LJN: Can you remember some of the other stuff the two of you would listen to when you were driving?

DB: Strangely enough, he was really into Birth of the Cool. He had these cassettes of it. Compositionally he was so into it, and he was so into Miles. I remember him saying to me that categorically the best feeling he’d ever had was when he’d be soloing and Miles would come in over the top of him. He said that was the biggest thrill of his life. He was mad about these old tapes he had of Miles.

LJN: Grossman is featured on your 2009 album, This Time the Dream’s On Me. Talk about his role in that…

I remember feeling at the time that Steve wasn’t in the best condition on this CD. He plays pretty in on all of it. But when I go back to it and listen to him, it might not be the firing burnout that I wanted, but it’s still just awesome. Even Steve on like twenty-percent is awesome.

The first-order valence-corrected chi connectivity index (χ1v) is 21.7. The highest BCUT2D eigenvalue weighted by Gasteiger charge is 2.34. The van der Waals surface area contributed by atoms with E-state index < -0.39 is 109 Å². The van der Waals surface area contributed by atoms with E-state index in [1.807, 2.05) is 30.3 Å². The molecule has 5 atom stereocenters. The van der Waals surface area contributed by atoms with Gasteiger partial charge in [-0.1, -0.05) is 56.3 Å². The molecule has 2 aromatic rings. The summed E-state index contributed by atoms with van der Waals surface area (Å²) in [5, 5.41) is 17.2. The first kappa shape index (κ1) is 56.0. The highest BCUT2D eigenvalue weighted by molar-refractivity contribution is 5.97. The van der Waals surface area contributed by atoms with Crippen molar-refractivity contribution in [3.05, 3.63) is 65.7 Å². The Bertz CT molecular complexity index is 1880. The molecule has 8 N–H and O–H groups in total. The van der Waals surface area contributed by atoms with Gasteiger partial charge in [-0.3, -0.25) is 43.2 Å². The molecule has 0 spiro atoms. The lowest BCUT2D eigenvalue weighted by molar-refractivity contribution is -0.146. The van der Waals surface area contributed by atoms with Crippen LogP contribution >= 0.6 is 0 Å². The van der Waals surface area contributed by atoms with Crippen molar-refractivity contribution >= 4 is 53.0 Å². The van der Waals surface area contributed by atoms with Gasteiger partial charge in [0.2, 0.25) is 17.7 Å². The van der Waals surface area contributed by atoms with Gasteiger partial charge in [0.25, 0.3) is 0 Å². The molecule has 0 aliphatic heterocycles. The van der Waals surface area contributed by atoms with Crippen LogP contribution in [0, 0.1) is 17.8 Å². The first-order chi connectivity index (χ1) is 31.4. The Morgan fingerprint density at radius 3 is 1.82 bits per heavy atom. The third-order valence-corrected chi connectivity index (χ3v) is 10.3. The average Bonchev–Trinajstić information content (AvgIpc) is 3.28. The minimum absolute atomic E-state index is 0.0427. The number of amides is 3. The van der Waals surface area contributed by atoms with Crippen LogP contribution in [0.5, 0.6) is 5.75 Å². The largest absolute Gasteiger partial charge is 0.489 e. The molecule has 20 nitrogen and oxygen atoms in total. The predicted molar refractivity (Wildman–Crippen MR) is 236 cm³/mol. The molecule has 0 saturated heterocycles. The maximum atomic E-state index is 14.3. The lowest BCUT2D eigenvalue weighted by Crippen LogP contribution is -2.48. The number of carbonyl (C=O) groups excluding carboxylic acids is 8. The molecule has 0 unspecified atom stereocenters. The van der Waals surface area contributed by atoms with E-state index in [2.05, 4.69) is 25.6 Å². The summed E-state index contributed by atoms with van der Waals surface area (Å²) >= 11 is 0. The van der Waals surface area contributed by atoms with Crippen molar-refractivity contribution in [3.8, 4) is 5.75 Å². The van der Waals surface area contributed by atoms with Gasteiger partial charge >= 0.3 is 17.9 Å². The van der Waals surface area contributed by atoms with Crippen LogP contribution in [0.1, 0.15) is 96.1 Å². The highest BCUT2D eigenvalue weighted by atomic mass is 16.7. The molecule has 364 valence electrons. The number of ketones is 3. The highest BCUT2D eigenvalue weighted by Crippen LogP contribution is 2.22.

He didn’t charge me anything to be on that record. He just wanted to do it for me because we were playing together. But I remember thinking wow, because I know he charged other people quite a lot of money to be on their records as a sideman. He was a really good friend, man.

LJN: What state was his personal life in during the time you knew him?

DB: I remember being in his flat in Bologna. It was quite shocking to me, with his history and everything he’s done, to see him sleeping in a tiny room. He had these old cassettes of Miles stuff and bootleg stuff that he was on himself that he’d play all the time, and then he’d watch videos. It was quite sad in a way, but he was never sad to talk to. He never regretted anything. He always said, “I’ve done what I loved and I’m still doing it”.